Play around with these examples yourself and use other numbers. Again, we’ll talk more about exponents and radicals and how they work in the Exponents and Radicals in Algebra section, but I just wanted to give you an introduction.
In Geometry, you may have also use squares and cubes (raising a number to 3) since we can use the concept to figure out areas and volumes of things (how big they are) — sort of like we did with the Rubik’s Cube.
Simplifying and Rationalizing Radicals – an Introduction
Sorry – I can’t leave a radicals discussion without a brief introduction to more advanced topics that you’ll see again in the Algebra section.
Sometimes we have to simplify radicals and combine them in certain ways to make the math more “grammatically correct”. For example, suppose we are asked to simplify the following expression: \(\sqrt{2}+\sqrt{8}\)
We can take perfect squares out from underneath the root sign with the 8 by factoring: \(\sqrt{8}=\sqrt{{4\times 2}}=\sqrt{4}\times \sqrt{2}=2\times \sqrt{2}=2\sqrt{2}\). See how we could “break up” the 8 and bring a 2 to the outside? (There are many more rules like this that we’ll see later.)
Now that we have two different numbers with \(\sqrt{2}\) in them, we can actually combine them. We have to put an invisible 1 in front of the first \(\sqrt{2}\) since we just have one of those. We have two of the other ’s so we have three total:
\(\sqrt{2}+\sqrt{8}=\sqrt{2}+2\sqrt{2}=1\sqrt{2}+2\sqrt{2}=3\sqrt{2}\)
Another trick you’ll learn early on with roots is how to rationalize denominators. Again, it’s bad mathematical “grammar” to have a root in the denominator, so you need to multiply the top and bottom by the same root (which is 1) to get it out of the denominator:
\(\displaystyle \color{#800000}{{\frac{4}{{3\sqrt{2}}}}}=\frac{4}{{3\sqrt{2}}}\cdot 1=\,\frac{4}{{3\sqrt{2}}}\cdot \frac{{\sqrt{2}}}{{\sqrt{2}}}=\frac{{4\sqrt{2}}}{{3\sqrt{2}\cdot \sqrt{2}}}=\frac{{4\sqrt{2}}}{{3\cdot 2}}=\frac{{4\sqrt{2}}}{6}=\frac{{2\sqrt{2}}}{3}\)
See how we ended up with no root in the denominator!
Again, if you don’t get all this at this point (before Algebra), don’t worry – you’ll get it later!
Scientific Notation
Putting numbers in Scientific Notation is something you’ll see in both your math and science classes. “Regular numbers” are called Standard Notation.
Sometimes numbers are too big or too small to put in calculators or to use in studies or research. Scientific notation is the answer to this problem and it’s easy to go back and forth between “regular” numbers and scientific notation (which are just numbers multiplied by powers of 10) if we just remember the rules.
Think of scientific notation as “abbreviating” numbers by putting numbers between 1 and 10 together and 10 raised to a number together.
Here’s an example. Let’s say you’ve read that your favorite singer is filthy rich and has 9.8 million dollars, or $9,800,000 (I know; it’s ridiculous they make so much!). Which way is easier to write what they are worth: $9.8 million, or $9,800,000? See how the first way is much easier?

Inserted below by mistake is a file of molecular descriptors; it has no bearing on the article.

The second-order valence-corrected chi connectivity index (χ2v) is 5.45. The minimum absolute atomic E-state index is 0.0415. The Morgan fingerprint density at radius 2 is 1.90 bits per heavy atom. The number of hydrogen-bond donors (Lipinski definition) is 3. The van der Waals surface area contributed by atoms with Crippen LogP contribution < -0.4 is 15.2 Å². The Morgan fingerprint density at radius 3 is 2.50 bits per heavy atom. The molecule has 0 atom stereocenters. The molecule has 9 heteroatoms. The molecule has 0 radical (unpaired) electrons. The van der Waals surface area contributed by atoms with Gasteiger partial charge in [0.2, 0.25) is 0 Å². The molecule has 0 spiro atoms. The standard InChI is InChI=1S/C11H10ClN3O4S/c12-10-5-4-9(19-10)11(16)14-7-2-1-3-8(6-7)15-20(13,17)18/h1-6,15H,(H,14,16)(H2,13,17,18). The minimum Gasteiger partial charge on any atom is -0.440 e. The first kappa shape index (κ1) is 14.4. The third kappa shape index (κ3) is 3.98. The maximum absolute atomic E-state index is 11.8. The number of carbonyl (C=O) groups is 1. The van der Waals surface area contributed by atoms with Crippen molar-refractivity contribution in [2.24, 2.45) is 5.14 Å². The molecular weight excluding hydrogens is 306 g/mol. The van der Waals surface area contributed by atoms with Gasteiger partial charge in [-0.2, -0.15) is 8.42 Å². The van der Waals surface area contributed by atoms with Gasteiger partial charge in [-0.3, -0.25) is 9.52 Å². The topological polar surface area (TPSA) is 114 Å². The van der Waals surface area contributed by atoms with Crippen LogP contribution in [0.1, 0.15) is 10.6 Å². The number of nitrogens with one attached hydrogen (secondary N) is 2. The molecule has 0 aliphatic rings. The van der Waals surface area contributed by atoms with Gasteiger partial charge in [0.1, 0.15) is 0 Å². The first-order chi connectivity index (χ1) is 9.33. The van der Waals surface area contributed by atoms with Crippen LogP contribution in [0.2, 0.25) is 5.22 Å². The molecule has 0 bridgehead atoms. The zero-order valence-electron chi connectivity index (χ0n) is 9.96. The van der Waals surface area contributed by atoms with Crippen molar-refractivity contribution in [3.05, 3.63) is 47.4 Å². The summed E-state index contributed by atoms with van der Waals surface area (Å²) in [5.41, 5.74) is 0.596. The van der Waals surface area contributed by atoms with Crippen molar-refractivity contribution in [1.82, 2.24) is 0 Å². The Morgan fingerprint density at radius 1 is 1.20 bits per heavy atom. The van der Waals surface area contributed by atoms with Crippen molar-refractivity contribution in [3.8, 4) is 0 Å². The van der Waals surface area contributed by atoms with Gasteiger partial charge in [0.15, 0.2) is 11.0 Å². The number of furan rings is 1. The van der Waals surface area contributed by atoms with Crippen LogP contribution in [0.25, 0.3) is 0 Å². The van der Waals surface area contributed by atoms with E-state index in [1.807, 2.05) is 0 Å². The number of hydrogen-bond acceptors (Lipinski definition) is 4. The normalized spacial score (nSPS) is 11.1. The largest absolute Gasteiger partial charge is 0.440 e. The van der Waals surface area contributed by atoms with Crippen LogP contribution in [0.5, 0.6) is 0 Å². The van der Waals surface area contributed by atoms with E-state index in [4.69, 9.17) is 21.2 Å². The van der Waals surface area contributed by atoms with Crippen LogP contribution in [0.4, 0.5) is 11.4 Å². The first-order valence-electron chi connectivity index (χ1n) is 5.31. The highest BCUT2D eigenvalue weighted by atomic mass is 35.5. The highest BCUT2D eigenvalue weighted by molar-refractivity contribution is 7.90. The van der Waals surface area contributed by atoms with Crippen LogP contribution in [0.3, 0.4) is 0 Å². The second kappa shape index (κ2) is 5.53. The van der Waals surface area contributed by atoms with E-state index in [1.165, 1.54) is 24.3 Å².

So we use a number between 1 and 10 (not including 10; for example 9.9999999… would work) and multiply it by 10 raised to a number. Then we have to count the number of decimal places that we moved the original decimal point to the new decimal point that is between 1 and 10. If we moved the decimal point to the right (from a smaller number), we have a negative exponent. If we moved the decimal point to the left (from a larger number), we have a positive exponent.
For example, \(9,800,000=9,800,000.0=9.8\times {{10}^{6}}\). This is because we moved the decimal place to the left 6 places (making the number smaller from 9,800,000 to 9.8), and we had to use a positive power of 10 to make up for that.
Alternatively, \(.0056=5.6\times {{10}^{{3}}}\). This is because we moved the decimal place to the right 3 places (making the number larger from .0056 to 5.6), and we had to use a negative power of 10 to make up for that.
HINT: When you are converting a decimal to scientific notation, if you end up with a larger number (for example, .004 to 4), the power of 10 will be negative; if you end up with a smaller number (for example, 4000 to 4), the power of 10 will be positive.
More examples:
Math  Notes 
\(3500=3.5\times {{10}^{3}}\)  3.5 is between 1 and 10; we went from a larger number to smaller number, so we used a positive exponent. 
\(.0000001=1\times {{10}^{{7}}}\)  1 is between 1 and 10; we went from a smaller number to larger number, so we used a negative exponent. 
\(.123456=1.23456\times 1{{0}^{{\,1}}}\)  1.23456 is between 1 and 10; we went from a smaller number to larger number, so we used a negative exponent. 
\(1000000=1\times {{10}^{6}}\)  1 is between 1 and 10; we went from a larger number to smaller number, so we used a positive exponent.

Sometimes we have to move back from scientific notation to a “regular number”, or standard notation. Notice that we will most likely need to add zeros, either at the end of the number, or after the decimal point, before the number starts, as shown below.
HINT: When you are converting from scientific notation back to a decimal, if you have a positive exponent, you need to make the first part of the number larger, so move the decimal to the right. If you have a negative exponent, you need to make the number smaller, so move the decimal to the left.
Some examples:
Math  Notes 
\(3.5436\times {{10}^{{10}}}=35436000000\)  Since we have a positive exponent, we need to end up with a larger number, so we move the decimal 10 places to the right. 
\(2.34\times {{10}^{{4}}}=.000234\)  Since we have a negative exponent, we need to end up with a smaller number, so we move the decimal 4 places to the left.

Make sure you understand how to go back and forth between scientific notation and the “regular” number! Learn these rules and practice, practice, practice!
For Practice: Use the Mathway widget below to try a Power and Exponents problem. Click on Submit (the blue arrow to the right of the problem) and click on Describe the Transformation to see the answer.
You can also type in your own problem, or click on the three dots in the upper right hand corner and click on “Examples” to drill down by topic.
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On to Order of Operations PEMDAS – you are ready!